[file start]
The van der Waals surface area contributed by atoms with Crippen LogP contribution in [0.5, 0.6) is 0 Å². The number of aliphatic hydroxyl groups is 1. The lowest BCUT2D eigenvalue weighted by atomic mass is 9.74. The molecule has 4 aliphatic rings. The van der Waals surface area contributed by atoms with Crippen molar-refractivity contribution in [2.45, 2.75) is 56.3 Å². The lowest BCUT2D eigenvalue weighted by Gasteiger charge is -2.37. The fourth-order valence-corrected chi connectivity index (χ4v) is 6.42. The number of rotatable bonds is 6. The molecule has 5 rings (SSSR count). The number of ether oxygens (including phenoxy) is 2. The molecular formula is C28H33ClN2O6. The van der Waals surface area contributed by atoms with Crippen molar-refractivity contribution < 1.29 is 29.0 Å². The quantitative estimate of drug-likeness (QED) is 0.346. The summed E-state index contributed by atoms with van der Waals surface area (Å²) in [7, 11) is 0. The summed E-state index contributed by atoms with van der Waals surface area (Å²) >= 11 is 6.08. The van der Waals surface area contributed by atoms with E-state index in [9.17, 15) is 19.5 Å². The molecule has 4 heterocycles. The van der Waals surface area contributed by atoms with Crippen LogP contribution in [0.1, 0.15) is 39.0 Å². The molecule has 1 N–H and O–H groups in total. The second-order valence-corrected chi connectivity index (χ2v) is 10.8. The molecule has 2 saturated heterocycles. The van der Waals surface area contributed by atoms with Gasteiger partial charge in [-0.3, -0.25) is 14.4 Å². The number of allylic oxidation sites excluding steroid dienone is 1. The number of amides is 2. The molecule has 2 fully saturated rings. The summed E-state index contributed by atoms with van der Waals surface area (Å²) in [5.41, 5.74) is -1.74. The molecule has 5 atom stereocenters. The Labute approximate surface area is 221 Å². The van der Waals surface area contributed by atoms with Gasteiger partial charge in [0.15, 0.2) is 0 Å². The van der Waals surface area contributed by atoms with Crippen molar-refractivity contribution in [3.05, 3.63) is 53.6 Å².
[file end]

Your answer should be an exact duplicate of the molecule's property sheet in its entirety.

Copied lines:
The van der Waals surface area contributed by atoms with Crippen LogP contribution in [0.5, 0.6) is 0 Å². The number of aliphatic hydroxyl groups is 1. The lowest BCUT2D eigenvalue weighted by atomic mass is 9.74. The molecule has 4 aliphatic rings. The van der Waals surface area contributed by atoms with Crippen molar-refractivity contribution in [2.45, 2.75) is 56.3 Å². The lowest BCUT2D eigenvalue weighted by Gasteiger charge is -2.37. The fourth-order valence-corrected chi connectivity index (χ4v) is 6.42. The number of rotatable bonds is 6. The molecule has 5 rings (SSSR count). The number of ether oxygens (including phenoxy) is 2. The molecular formula is C28H33ClN2O6. The van der Waals surface area contributed by atoms with Crippen molar-refractivity contribution < 1.29 is 29.0 Å². The quantitative estimate of drug-likeness (QED) is 0.346. The summed E-state index contributed by atoms with van der Waals surface area (Å²) in [7, 11) is 0. The summed E-state index contributed by atoms with van der Waals surface area (Å²) >= 11 is 6.08. The van der Waals surface area contributed by atoms with E-state index in [9.17, 15) is 19.5 Å². The molecule has 4 heterocycles. The van der Waals surface area contributed by atoms with Crippen LogP contribution in [0.1, 0.15) is 39.0 Å². The molecule has 1 N–H and O–H groups in total. The second-order valence-corrected chi connectivity index (χ2v) is 10.8. The molecule has 2 saturated heterocycles. The van der Waals surface area contributed by atoms with Gasteiger partial charge in [-0.3, -0.25) is 14.4 Å². The number of allylic oxidation sites excluding steroid dienone is 1. The number of amides is 2. The molecule has 2 fully saturated rings. The summed E-state index contributed by atoms with van der Waals surface area (Å²) in [5.41, 5.74) is -1.74. The molecule has 5 atom stereocenters. The Labute approximate surface area is 221 Å². The van der Waals surface area contributed by atoms with Gasteiger partial charge in [0.15, 0.2) is 0 Å². The van der Waals surface area contributed by atoms with Crippen molar-refractivity contribution in [3.05, 3.63) is 53.6 Å².